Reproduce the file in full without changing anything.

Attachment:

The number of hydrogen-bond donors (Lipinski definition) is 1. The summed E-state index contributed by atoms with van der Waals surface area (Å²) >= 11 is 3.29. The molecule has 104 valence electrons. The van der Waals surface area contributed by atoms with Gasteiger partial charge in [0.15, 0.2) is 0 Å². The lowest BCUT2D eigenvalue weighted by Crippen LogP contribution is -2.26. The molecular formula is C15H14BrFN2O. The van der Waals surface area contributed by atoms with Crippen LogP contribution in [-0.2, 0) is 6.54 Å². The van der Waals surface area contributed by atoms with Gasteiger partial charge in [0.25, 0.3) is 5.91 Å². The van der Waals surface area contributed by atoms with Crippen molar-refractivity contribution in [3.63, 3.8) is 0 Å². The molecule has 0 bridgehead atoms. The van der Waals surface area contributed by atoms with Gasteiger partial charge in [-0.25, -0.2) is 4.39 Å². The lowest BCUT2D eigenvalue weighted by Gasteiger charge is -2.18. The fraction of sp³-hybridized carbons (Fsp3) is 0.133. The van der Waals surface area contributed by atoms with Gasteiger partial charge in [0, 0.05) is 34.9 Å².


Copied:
The number of hydrogen-bond donors (Lipinski definition) is 1. The summed E-state index contributed by atoms with van der Waals surface area (Å²) >= 11 is 3.29. The molecule has 104 valence electrons. The van der Waals surface area contributed by atoms with Gasteiger partial charge in [0.15, 0.2) is 0 Å². The lowest BCUT2D eigenvalue weighted by Crippen LogP contribution is -2.26. The molecular formula is C15H14BrFN2O. The van der Waals surface area contributed by atoms with Crippen LogP contribution in [-0.2, 0) is 6.54 Å². The van der Waals surface area contributed by atoms with Gasteiger partial charge in [0.25, 0.3) is 5.91 Å². The van der Waals surface area contributed by atoms with Crippen molar-refractivity contribution in [3.63, 3.8) is 0 Å². The molecule has 0 bridgehead atoms. The van der Waals surface area contributed by atoms with Gasteiger partial charge in [-0.25, -0.2) is 4.39 Å². The lowest BCUT2D eigenvalue weighted by Gasteiger charge is -2.18. The fraction of sp³-hybridized carbons (Fsp3) is 0.133. The van der Waals surface area contributed by atoms with Gasteiger partial charge in [0, 0.05) is 34.9 Å².